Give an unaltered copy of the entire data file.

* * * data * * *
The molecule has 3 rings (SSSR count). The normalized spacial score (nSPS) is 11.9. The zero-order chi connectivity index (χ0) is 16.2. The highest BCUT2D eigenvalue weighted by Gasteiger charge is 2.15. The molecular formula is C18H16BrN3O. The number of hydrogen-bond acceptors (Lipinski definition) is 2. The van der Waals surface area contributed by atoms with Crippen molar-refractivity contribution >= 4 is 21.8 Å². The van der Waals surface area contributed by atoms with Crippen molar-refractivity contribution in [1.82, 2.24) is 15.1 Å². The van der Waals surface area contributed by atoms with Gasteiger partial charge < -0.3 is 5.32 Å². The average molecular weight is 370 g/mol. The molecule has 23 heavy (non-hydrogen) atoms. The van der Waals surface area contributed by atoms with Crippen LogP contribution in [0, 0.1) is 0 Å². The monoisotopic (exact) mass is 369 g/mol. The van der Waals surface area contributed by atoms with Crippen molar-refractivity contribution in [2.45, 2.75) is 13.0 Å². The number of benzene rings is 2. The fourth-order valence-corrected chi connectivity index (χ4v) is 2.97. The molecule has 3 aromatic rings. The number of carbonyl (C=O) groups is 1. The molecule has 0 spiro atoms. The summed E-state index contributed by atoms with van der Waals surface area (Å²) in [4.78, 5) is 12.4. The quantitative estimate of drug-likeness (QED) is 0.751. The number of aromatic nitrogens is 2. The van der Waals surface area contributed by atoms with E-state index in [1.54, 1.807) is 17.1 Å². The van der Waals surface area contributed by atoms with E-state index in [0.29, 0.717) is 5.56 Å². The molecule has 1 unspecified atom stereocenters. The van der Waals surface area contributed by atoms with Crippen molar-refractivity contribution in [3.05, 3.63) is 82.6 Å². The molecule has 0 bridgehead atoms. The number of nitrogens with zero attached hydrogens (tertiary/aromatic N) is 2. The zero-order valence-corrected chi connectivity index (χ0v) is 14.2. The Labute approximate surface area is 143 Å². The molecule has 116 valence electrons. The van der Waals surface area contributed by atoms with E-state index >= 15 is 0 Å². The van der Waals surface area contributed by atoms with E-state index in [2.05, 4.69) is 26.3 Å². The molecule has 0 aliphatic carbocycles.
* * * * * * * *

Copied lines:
The molecule has 3 rings (SSSR count). The normalized spacial score (nSPS) is 11.9. The zero-order chi connectivity index (χ0) is 16.2. The highest BCUT2D eigenvalue weighted by Gasteiger charge is 2.15. The molecular formula is C18H16BrN3O. The number of hydrogen-bond acceptors (Lipinski definition) is 2. The van der Waals surface area contributed by atoms with Crippen molar-refractivity contribution >= 4 is 21.8 Å². The van der Waals surface area contributed by atoms with Crippen molar-refractivity contribution in [1.82, 2.24) is 15.1 Å². The van der Waals surface area contributed by atoms with Gasteiger partial charge < -0.3 is 5.32 Å². The average molecular weight is 370 g/mol. The molecule has 23 heavy (non-hydrogen) atoms. The van der Waals surface area contributed by atoms with Crippen LogP contribution in [0, 0.1) is 0 Å². The monoisotopic (exact) mass is 369 g/mol. The van der Waals surface area contributed by atoms with Crippen molar-refractivity contribution in [2.45, 2.75) is 13.0 Å². The number of benzene rings is 2. The fourth-order valence-corrected chi connectivity index (χ4v) is 2.97. The molecule has 3 aromatic rings. The number of carbonyl (C=O) groups is 1. The molecule has 0 spiro atoms. The summed E-state index contributed by atoms with van der Waals surface area (Å²) in [4.78, 5) is 12.4. The quantitative estimate of drug-likeness (QED) is 0.751. The number of aromatic nitrogens is 2. The van der Waals surface area contributed by atoms with E-state index in [1.54, 1.807) is 17.1 Å². The van der Waals surface area contributed by atoms with E-state index in [0.29, 0.717) is 5.56 Å². The molecule has 1 unspecified atom stereocenters. The van der Waals surface area contributed by atoms with Crippen molar-refractivity contribution in [3.05, 3.63) is 82.6 Å². The molecule has 0 bridgehead atoms. The number of nitrogens with zero attached hydrogens (tertiary/aromatic N) is 2. The zero-order valence-corrected chi connectivity index (χ0v) is 14.2. The Labute approximate surface area is 143 Å². The molecule has 116 valence electrons. The van der Waals surface area contributed by atoms with E-state index >= 15 is 0 Å². The van der Waals surface area contributed by atoms with E-state index in [2.05, 4.69) is 26.3 Å². The molecule has 0 aliphatic carbocycles.